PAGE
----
All CSS has to be loaded inline and is size limited so that only one request is necessary to render the page. External JavaScript and JavaScript libraries such as jQuery are banned, requiring only scripts that can be loaded quickly without blocking the browser from loading.

The explicit sizing of components and inline loading of CSS allow the images and resources on AMP pages to be prioritized based on what the user will see first. Images that are located “below the fold” are loaded by AMP only after the first page is fully loaded.

The AMP Cache CDN

To make things load as fast as possible, Google provides the AMP cache global Content Delivery Network (CDN) so that pages and their resources are loaded from super-fast connections from servers located as geographically close to the end user as possible. The AMP cache is a vital part of the AMP experience, as it allows for external validation that AMP pages are fully AMP compatible, and it further accelerates the delivery of AMP pages beyond what the AMP HTML specification alone can do.

And as noted above, AMP pages in Google’s AMP cache can be preloaded while the user is still on the Google search result pages, making the load time to a user visiting one of these AMP pages almost instantaneous.

Google created the first AMP Cache network, but the specification remains open, and other providers are allowed to create their own AMP caches as well. Popular CDN provider Cloudflare just released one of their own, which they use to AMP enable links on Cloudflare-powered websites when loaded on mobile devices.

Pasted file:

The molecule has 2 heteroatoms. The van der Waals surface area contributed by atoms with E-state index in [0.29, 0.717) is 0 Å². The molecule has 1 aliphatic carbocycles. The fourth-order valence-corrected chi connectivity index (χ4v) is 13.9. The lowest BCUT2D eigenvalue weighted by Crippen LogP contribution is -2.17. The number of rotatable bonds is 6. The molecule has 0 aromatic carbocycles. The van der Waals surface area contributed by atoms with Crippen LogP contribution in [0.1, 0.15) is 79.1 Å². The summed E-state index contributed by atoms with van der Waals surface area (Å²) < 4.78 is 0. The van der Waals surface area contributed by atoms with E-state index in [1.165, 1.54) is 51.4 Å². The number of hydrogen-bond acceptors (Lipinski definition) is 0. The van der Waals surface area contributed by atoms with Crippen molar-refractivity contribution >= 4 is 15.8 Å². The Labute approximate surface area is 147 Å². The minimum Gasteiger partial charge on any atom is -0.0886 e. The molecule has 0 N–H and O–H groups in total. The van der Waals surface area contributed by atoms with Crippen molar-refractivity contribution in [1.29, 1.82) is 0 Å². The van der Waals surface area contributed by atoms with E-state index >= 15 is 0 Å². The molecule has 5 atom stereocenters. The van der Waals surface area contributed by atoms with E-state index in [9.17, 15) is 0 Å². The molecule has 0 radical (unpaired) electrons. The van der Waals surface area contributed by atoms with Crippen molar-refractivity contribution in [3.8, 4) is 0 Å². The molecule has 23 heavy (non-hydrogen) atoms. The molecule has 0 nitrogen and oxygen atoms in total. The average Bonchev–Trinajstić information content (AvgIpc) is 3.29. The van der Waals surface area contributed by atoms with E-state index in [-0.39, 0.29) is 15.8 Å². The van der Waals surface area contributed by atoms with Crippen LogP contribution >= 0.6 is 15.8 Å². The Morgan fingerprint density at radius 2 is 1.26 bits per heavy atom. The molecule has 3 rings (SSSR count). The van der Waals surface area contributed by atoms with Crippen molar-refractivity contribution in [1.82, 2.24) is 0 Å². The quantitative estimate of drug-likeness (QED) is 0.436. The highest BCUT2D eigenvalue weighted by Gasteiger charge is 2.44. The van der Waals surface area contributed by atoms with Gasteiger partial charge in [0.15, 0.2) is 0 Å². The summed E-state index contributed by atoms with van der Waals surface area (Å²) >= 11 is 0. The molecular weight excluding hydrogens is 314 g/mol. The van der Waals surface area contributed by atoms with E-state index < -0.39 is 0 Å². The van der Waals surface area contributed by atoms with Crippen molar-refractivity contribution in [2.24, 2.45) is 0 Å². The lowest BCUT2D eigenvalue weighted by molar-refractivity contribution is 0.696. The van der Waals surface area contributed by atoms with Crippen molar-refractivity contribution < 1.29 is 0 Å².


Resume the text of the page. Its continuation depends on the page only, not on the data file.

AMP in Google Search

Both to encourage AMP adoption and to improve user experience for mobile users, Google has been progressively adding AMP features to its core product, Google Search.

In February 2016, Google added the AMP Carousel, a rotating list of news results from AMP-enabled publishers, in the results of news-related searches. The AMP Carousel allows users to scroll from one news page to another without even going back to the search results. Google has since continually been pushing for the adoption of AMP pages by news organizations and blogs with content in Google News, and AMP pages now appear to be dominating the results (see Search Engine Land’s Report: Google AMP results in Google News more than double “Want your content to be found by mobile users in Google News? Well, it seems like you need to have AMP to make that happen now”).

AMP Result in Mobile Search